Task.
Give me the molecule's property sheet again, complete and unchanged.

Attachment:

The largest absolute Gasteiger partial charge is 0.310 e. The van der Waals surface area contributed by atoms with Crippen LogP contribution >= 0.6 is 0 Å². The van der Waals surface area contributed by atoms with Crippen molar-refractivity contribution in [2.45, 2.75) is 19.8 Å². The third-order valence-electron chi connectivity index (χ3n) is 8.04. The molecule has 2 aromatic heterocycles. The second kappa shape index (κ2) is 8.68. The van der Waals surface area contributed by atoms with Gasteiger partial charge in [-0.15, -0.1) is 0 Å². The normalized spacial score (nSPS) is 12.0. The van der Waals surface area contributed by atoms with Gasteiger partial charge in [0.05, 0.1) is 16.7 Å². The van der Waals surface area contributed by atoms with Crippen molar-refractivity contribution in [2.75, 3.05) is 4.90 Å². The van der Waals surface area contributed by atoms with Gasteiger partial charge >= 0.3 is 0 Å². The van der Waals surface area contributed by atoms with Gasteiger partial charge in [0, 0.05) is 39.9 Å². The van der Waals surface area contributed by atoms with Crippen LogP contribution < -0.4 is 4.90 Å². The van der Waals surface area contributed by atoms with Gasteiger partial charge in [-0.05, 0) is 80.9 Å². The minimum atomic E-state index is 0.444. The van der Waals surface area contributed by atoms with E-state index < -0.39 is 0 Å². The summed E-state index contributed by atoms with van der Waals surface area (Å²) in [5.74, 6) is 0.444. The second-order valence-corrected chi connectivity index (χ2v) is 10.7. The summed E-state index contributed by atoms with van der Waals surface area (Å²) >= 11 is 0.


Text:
The largest absolute Gasteiger partial charge is 0.310 e. The van der Waals surface area contributed by atoms with Crippen LogP contribution >= 0.6 is 0 Å². The van der Waals surface area contributed by atoms with Crippen molar-refractivity contribution in [2.45, 2.75) is 19.8 Å². The third-order valence-electron chi connectivity index (χ3n) is 8.04. The molecule has 2 aromatic heterocycles. The second kappa shape index (κ2) is 8.68. The van der Waals surface area contributed by atoms with Gasteiger partial charge in [-0.15, -0.1) is 0 Å². The normalized spacial score (nSPS) is 12.0. The van der Waals surface area contributed by atoms with Gasteiger partial charge in [0.05, 0.1) is 16.7 Å². The van der Waals surface area contributed by atoms with Crippen molar-refractivity contribution in [2.75, 3.05) is 4.90 Å². The van der Waals surface area contributed by atoms with Gasteiger partial charge >= 0.3 is 0 Å². The van der Waals surface area contributed by atoms with Gasteiger partial charge in [0, 0.05) is 39.9 Å². The van der Waals surface area contributed by atoms with Crippen LogP contribution < -0.4 is 4.90 Å². The van der Waals surface area contributed by atoms with Gasteiger partial charge in [-0.05, 0) is 80.9 Å². The minimum atomic E-state index is 0.444. The van der Waals surface area contributed by atoms with E-state index < -0.39 is 0 Å². The summed E-state index contributed by atoms with van der Waals surface area (Å²) in [5.74, 6) is 0.444. The second-order valence-corrected chi connectivity index (χ2v) is 10.7. The summed E-state index contributed by atoms with van der Waals surface area (Å²) >= 11 is 0.